The trick to finding cruise values is to think “contrarian.”
“Buy Low and Sail High,” is our cruise mantra. The best cruise values come on the ships with the lowest demand. There is little rhyme or reason to cruise pricing other than the lines’ ability to maximize revenue. Of course, you want to know something about the ship you are considering, newer ones fetch higher prices and deserve them, but the demand and value proposition still remains.
Just like with the stock market, if you didn’t book one in 2009 you missed the pricing bottom, but there are still bargains and prices are not trending any lower. Like the stock market, you watch for buying opportunities. If you check once a month you will only get a snapshot, but check daily and the price picture looks completely different.
For example: This summer Holland America Zaandam sails round trip 7-day Alaska cruises from Seattle every Friday. This cruise was as low as $349 in 2009, but the lines reduced the number of Alaska sailings by 144,000 for 2010 allowing them to maintain a 100% capacity without dropping prices drastically.
This year the price is $649 in May and September, the “shoulder season” bracketing the peak summer season, while the price is $899 in July. That could go even higher if the ship sells 90% capacity by May, but if it is still at 70% capacity in June the prices will drop (not likely).
West Coast Mexican Riviera cruises were just heating up in 2008. Royal Caribbean and Carnival each relocated two of their biggest ships to California, both too large for the Panama Canal so they had to circumnavigate South America. Then in 2009 the recession hit along with H1N1 fears and these cruises dropped as low as $199 per person.
Mexico still has not recovered much, but smaller ships are about to reposition to Alaska for the summer season which will reduce Mexico capacity in June. Add the demand of summer vacation for kids and while Carnival Splendor is priced at $439 for the May 2 cruise, the same cruise on June 13 is priced at $914. Nothing about the cruise changes – in fact the weather is better in May! It is all about supply and demand.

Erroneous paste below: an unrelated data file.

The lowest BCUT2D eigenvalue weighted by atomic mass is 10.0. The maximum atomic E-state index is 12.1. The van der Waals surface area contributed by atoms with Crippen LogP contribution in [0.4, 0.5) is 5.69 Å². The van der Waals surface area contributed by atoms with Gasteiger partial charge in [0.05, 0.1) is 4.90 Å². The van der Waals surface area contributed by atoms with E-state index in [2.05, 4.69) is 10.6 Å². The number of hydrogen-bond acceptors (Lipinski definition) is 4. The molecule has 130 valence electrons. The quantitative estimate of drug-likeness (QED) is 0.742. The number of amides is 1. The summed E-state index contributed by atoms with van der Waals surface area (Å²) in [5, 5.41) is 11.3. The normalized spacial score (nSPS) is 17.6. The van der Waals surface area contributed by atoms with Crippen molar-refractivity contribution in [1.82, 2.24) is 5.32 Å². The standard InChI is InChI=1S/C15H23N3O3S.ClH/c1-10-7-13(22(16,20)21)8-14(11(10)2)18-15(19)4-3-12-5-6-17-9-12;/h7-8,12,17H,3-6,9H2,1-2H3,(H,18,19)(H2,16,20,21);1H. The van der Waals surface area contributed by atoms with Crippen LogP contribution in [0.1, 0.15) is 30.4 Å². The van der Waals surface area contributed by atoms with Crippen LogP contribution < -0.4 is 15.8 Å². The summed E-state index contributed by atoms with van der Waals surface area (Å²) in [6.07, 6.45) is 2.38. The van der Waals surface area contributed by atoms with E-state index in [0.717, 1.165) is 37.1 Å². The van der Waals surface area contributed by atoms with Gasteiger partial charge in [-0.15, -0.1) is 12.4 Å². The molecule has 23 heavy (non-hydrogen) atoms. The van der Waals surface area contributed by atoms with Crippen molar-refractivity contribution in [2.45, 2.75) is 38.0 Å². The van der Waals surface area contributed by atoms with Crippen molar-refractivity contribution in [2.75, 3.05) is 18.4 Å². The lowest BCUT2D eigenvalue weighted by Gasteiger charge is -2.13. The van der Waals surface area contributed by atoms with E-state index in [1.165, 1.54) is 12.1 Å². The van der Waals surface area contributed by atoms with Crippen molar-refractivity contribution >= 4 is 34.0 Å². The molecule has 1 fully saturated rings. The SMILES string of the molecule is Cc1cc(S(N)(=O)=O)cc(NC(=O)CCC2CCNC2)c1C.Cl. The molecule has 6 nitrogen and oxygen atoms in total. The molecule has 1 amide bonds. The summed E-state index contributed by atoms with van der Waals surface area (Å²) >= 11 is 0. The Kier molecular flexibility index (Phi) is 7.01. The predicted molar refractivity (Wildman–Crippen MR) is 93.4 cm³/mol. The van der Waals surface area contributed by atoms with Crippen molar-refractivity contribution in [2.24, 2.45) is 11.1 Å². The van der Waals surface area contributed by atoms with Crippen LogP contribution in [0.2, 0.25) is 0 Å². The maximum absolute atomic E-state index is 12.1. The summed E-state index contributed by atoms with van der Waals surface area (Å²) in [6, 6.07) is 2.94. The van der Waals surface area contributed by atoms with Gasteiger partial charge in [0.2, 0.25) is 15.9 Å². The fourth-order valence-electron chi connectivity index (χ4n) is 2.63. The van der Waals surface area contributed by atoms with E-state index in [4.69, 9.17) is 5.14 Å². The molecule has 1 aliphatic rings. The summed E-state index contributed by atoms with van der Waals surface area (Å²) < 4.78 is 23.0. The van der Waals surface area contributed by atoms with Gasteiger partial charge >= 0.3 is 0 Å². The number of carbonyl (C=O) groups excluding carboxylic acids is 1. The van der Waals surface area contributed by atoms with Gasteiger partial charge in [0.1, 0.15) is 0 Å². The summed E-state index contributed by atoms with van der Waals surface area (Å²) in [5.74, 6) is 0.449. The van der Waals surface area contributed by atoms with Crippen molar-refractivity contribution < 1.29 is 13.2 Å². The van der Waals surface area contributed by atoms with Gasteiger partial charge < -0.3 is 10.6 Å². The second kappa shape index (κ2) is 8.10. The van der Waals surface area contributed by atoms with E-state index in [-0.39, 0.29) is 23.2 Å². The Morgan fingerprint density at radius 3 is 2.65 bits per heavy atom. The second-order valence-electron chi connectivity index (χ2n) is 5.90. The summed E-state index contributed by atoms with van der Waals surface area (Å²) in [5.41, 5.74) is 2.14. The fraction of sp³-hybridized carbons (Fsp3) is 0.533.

Other ways to save money on cruises include bringing your own wine, arranging your own shore tours, enticements such as ½ prices for kids, onboard credit, free upgrades and more. Cruises are great for kids because childcare is constant and free – so adults and kids both have great vacations. Some people think cruises are just for single people with more free time than charisma. Others envision floating senior centers with bland food and nurses on watch duty. Neither is close. Cruise ships are actually beautiful floating hotels with fun for all ages; but especially for couples and families.
“Cruise Virgin” is an actual industry term. Why? The most common remark after a first cruise is “If I had known how great it is, I would have started sooner.” Also, that first cruise clears up a lot of mystery and leads to another cruise in most cases by far.
Many cruisers become avid and sail repeatedly over the years. In 2010 over 13 million cruises will be taken by Americans, only 35% of them first timers. Many will bargain shop on the Internet and some will buy directly at cruise line web sites, but travel agents still sell 90% of cruises, mostly online but some brick and mortar, because all agent commissions are paid by the cruise lines.